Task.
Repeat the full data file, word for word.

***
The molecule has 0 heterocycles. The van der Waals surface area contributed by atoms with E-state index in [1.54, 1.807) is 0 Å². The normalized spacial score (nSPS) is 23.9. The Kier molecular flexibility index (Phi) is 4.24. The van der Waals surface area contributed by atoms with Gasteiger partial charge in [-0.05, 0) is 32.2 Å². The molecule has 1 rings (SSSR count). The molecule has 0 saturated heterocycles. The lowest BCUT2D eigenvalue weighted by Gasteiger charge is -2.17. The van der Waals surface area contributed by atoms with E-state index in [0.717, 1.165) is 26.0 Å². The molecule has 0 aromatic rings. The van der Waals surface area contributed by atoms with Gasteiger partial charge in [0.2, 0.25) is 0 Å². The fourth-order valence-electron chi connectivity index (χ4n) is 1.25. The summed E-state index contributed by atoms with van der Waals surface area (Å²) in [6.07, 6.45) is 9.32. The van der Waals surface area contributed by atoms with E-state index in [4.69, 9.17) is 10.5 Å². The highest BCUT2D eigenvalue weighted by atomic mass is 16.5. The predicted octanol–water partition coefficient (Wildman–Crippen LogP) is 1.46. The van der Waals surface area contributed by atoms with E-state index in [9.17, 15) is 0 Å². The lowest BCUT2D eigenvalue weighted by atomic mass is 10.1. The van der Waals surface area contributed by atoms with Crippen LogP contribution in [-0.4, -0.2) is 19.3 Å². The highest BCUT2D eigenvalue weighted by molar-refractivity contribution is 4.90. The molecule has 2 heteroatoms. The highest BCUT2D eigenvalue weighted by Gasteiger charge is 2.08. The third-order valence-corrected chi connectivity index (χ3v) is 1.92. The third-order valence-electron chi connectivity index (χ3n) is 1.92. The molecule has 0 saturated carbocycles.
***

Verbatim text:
The molecule has 0 heterocycles. The van der Waals surface area contributed by atoms with E-state index in [1.54, 1.807) is 0 Å². The normalized spacial score (nSPS) is 23.9. The Kier molecular flexibility index (Phi) is 4.24. The van der Waals surface area contributed by atoms with Gasteiger partial charge in [-0.05, 0) is 32.2 Å². The molecule has 1 rings (SSSR count). The molecule has 0 saturated heterocycles. The lowest BCUT2D eigenvalue weighted by Gasteiger charge is -2.17. The van der Waals surface area contributed by atoms with E-state index in [0.717, 1.165) is 26.0 Å². The molecule has 0 aromatic rings. The van der Waals surface area contributed by atoms with Gasteiger partial charge in [0.2, 0.25) is 0 Å². The fourth-order valence-electron chi connectivity index (χ4n) is 1.25. The summed E-state index contributed by atoms with van der Waals surface area (Å²) in [6.07, 6.45) is 9.32. The van der Waals surface area contributed by atoms with E-state index in [4.69, 9.17) is 10.5 Å². The highest BCUT2D eigenvalue weighted by atomic mass is 16.5. The predicted octanol–water partition coefficient (Wildman–Crippen LogP) is 1.46. The van der Waals surface area contributed by atoms with E-state index in [9.17, 15) is 0 Å². The lowest BCUT2D eigenvalue weighted by atomic mass is 10.1. The van der Waals surface area contributed by atoms with Crippen LogP contribution in [-0.4, -0.2) is 19.3 Å². The highest BCUT2D eigenvalue weighted by molar-refractivity contribution is 4.90. The molecule has 2 heteroatoms. The highest BCUT2D eigenvalue weighted by Gasteiger charge is 2.08. The third-order valence-corrected chi connectivity index (χ3v) is 1.92. The third-order valence-electron chi connectivity index (χ3n) is 1.92. The molecule has 0 saturated carbocycles.